Send to:

Choose Destination
See comment in PubMed Commons below
Arch Psychiatr Nurs. 2008 Aug;22(4):208-16. doi: 10.1016/j.apnu.2007.06.012.

Risk management by early recognition of warning signs in patients in forensic psychiatric care.

Author information

  • 1Research Department, FPC Dr. S. Van Mesdag, The Netherlands.



To clarify the concept of early recognition for the field of forensic nursing. The concept is based on the proposition that patient behavior deteriorating toward aggression is idiosyncratic but nevertheless reconstructable like a "signature." Once reconstructed, this signature can be used to detect "early signs" of deterioration and thus prevent violent behavior.


Early recognition is approached from the perspective of deteriorating behavior. Special attention is paid to the social and interpersonal factors related to the individual behaving violently. From this perspective, the thoughts, feelings, and behavior of the patient can indicate the onset of aggression, and early recognition of these warning signs can help thwart such deterioration. The aviation metaphor of a "black box" is used to emphasize the importance of attention to early warning signs. Patients in forensic care must draw upon their previous experiences (i.e., their own black boxes) to gain insight into their violent behavior and the warning signals for this. The emphasis is on the cooperation between the patient and the nurse in the application of risk management strategies. The Early Recognition Method provides an approach in which patients and nurses also gradually attune their perspectives on aggressive behavior.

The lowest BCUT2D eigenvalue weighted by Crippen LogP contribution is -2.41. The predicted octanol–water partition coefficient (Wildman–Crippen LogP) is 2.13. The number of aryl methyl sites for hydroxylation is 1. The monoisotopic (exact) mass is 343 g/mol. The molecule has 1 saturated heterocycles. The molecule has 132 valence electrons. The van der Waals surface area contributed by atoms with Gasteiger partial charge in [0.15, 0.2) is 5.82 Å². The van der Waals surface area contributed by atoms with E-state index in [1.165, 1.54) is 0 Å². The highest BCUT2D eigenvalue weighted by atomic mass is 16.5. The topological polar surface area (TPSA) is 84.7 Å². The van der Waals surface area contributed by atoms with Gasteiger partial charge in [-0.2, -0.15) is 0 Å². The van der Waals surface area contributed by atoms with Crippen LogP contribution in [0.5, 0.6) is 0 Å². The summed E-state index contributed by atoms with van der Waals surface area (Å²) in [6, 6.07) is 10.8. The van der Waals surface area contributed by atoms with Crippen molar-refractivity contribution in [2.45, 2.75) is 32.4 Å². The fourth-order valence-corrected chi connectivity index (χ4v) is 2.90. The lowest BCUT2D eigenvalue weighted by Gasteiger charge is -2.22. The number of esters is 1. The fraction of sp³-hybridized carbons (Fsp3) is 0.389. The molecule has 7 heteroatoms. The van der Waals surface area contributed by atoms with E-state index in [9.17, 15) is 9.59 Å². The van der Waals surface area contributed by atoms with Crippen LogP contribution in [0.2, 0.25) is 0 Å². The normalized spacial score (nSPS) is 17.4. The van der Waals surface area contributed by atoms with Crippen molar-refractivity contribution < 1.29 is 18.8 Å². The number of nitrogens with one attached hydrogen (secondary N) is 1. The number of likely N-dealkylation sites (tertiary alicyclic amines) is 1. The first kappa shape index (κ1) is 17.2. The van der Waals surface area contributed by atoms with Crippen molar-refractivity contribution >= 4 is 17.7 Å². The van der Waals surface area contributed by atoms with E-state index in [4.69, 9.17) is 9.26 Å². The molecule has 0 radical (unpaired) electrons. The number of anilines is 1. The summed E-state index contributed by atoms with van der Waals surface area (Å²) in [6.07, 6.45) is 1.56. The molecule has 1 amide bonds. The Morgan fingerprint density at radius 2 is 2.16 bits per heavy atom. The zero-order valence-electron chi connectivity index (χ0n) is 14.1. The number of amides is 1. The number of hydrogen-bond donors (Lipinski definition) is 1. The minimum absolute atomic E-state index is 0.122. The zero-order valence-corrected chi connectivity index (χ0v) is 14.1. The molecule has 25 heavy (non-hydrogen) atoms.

The concept of early recognition is important because it extends the idea of early intervention to include enabling patients to control their own behavior. Early recognition has strong practical implications for forensic nurses as it allows them to attenuate aggression by assisting patients with the detection of early warning signs.

[PubMed - indexed for MEDLINE]
PubMed Commons home

PubMed Commons

How to join PubMed Commons

    Supplemental Content

    Full text links

    Icon for Elsevier Science
    Loading ...
    Write to the Help Desk